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EU: New EU agreement on the impact of cross-border telework on the applicable social security legislation

The applicable social security system is regulated by Regulation (EC) No. 883/2004. When COVID-19 forced everyone to work from home, the normal rules were temporarily set aside so teleworking from another member states did not have any impact on the applicable social security legislation (the “no-impact exception”). Until 30 June 2023, a transition period is in force that has maintained the no-impact rule. As this general exception cannot last forever, but cross-border telework is clearly here to stay, the EU had to find a more permanent solution. A work group of the EU Administrative Commission for the Coordination of Social Security Systems (the “Administrative Commission”) now has concluded a draft framework agreement, which can be signed by the EU Member States.

The agreement is based on Article 16 of Regulation (EC) No. 883/2004, which allows the competent authorities to provide for exceptions by common agreement in the interest of certain persons or categories of person. The agreement of will apply as from 1 July 2023 to all EU Member States who will sign the agreement. Belgium has already announced that it will sign.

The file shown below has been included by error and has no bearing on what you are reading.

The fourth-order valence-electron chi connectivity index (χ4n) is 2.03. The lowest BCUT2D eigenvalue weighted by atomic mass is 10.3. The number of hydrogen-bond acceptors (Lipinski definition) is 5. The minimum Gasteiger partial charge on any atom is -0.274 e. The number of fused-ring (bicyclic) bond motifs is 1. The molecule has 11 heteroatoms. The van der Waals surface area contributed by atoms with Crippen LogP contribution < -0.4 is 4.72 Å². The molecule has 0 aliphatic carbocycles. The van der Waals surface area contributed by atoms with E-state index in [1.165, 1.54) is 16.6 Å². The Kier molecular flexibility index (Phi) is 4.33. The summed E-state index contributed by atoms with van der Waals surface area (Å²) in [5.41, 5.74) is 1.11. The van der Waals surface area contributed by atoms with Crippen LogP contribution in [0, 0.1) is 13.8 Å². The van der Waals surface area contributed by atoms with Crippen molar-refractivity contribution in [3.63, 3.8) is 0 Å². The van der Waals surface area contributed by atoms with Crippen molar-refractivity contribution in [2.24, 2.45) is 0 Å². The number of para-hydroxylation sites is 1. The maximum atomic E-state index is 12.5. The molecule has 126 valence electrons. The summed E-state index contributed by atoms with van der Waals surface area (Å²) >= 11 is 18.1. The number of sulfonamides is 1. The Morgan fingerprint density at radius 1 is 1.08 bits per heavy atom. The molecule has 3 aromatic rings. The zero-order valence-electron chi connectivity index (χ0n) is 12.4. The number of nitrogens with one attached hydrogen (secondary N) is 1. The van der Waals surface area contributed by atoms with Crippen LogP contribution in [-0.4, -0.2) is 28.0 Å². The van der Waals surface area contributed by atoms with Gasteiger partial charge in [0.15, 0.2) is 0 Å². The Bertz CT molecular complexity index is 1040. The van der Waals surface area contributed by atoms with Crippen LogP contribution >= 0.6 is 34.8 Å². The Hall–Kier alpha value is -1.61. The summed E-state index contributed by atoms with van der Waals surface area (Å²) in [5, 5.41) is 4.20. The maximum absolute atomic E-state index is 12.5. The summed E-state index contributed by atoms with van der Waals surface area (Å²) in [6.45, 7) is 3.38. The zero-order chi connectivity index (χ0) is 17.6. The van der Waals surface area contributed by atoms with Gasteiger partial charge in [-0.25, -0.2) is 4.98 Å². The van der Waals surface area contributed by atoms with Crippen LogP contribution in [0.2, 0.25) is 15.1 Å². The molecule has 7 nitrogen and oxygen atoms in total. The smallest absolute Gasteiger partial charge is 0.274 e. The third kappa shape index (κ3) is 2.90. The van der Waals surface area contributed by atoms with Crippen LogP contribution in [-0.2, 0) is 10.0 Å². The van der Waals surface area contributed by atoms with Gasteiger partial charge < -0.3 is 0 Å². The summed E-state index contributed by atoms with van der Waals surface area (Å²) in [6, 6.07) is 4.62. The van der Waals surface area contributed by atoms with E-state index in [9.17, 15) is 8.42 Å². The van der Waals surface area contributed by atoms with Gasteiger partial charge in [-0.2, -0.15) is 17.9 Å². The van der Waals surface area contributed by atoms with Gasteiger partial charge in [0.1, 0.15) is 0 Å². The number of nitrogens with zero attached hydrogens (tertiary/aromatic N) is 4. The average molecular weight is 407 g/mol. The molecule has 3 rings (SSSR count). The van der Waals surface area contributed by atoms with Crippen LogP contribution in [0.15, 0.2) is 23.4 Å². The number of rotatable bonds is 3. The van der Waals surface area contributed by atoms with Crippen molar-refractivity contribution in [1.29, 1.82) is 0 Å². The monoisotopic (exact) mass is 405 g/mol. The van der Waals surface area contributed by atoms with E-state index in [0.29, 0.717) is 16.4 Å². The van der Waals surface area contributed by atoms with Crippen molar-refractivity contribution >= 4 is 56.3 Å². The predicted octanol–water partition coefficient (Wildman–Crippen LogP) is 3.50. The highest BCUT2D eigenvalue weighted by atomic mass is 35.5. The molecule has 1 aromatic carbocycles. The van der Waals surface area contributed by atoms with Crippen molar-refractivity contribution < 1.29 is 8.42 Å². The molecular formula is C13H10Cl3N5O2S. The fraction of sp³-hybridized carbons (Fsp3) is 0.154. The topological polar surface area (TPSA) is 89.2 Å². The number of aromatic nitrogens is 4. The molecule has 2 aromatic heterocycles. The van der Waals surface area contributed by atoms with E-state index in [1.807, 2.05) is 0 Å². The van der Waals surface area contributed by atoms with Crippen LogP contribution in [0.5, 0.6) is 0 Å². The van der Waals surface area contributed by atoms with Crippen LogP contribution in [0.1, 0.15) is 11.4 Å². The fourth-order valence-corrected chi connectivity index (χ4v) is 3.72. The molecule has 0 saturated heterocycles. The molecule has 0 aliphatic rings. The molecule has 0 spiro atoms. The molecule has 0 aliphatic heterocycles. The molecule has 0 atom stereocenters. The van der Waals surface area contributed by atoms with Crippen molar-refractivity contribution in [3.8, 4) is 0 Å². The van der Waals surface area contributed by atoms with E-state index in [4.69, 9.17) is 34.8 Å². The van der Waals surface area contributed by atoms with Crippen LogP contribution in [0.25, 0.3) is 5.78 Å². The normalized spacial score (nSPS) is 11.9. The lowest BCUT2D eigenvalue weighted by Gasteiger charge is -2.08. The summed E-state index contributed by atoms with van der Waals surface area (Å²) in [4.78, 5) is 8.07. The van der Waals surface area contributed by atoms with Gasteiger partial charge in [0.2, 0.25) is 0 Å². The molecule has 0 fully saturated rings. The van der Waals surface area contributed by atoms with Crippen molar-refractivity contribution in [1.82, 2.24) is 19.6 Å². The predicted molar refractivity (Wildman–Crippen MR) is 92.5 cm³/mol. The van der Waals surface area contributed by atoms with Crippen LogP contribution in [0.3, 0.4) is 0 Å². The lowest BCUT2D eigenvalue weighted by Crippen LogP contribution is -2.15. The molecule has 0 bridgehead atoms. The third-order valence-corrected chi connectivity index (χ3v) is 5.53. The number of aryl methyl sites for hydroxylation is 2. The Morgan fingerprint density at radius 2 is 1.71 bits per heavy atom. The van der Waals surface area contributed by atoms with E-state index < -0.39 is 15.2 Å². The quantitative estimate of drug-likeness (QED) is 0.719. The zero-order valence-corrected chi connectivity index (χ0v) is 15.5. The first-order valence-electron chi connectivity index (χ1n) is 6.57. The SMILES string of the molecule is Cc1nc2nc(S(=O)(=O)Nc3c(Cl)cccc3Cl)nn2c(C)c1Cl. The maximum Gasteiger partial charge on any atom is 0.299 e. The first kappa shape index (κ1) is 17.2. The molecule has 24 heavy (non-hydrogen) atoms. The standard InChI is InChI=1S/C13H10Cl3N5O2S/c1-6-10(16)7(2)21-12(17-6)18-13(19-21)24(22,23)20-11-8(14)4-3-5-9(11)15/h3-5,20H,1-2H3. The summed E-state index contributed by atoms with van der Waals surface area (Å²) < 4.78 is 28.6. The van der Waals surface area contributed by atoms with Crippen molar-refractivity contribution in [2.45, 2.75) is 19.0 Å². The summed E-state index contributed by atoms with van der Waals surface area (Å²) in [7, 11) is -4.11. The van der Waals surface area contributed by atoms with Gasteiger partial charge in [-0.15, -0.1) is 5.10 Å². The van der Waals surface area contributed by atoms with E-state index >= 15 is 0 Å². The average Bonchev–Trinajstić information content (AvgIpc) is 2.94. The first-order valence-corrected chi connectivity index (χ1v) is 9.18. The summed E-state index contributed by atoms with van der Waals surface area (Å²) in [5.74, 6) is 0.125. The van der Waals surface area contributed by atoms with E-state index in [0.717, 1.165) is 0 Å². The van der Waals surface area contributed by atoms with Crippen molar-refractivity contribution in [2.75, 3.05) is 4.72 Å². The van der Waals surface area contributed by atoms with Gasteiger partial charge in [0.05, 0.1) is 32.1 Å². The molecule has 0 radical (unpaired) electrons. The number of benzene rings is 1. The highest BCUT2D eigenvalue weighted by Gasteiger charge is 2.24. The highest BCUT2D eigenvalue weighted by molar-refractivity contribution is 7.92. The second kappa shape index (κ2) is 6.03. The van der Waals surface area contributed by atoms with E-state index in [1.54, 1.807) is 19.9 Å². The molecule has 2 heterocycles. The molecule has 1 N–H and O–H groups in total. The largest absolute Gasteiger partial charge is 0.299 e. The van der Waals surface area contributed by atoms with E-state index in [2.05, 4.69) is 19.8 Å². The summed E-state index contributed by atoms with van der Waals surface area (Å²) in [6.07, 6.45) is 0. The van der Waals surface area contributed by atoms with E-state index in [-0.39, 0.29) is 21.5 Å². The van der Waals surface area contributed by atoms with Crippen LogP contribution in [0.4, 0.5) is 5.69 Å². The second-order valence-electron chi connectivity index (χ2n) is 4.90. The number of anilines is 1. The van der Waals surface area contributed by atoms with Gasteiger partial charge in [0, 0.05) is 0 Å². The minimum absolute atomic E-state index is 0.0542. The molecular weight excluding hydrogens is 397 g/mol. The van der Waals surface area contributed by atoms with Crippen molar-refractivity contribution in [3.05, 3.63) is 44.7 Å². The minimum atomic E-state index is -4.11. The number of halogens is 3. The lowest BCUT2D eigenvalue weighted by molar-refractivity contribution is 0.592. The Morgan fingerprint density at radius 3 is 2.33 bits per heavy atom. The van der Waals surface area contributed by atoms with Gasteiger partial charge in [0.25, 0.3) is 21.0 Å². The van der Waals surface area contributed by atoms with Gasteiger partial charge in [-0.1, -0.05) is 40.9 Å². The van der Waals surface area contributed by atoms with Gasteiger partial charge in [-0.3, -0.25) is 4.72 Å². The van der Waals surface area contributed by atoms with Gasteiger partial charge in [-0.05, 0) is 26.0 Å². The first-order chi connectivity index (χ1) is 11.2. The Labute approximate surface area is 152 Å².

The agreement includes a “less than 50% rule”, which provides that cross-border telework will not have an impact on the applicable social security legislation if the following conditions are met:

  • The employee has only one employer (or multiple employers with a registered seat in the same member state);
  • The employee works exclusively within the member state of the registered seat of the employer and, via teleworking, in their residence state; and
  • Where both conditions (i) and (ii) are fulfilled, the teleworking in the residence state comprises less than 50% of the total working time.

This means that only teleworkers who have a legal residence in another Member State and who are working remotely from this Member State less than 50% of their total working time can enjoy this exception. The rule will also not apply when the employee is working for companies in different Member States.

If the exception applies to a teleworking employee, an A1-form should be requested to prove the subordination to the social security system of the member state of the registered seat of the employer.

Take Aways

  • Employers should check whether the countries involved have signed the agreement
  • Employers can then check whether their cross border teleworkers fall within the conditions (it could be recommended to adapt the internal rules to ensure conformity with the new agreement)
  • Ensure that cross-border teleworking employees who apply have an A1-form.
  • For cross-border teleworking employees who do not fall within the exception of the Agreement, other solutions will need to be implemented.

Source: Find the full text of the agreement and the guidance of the Belgian social security authorities here.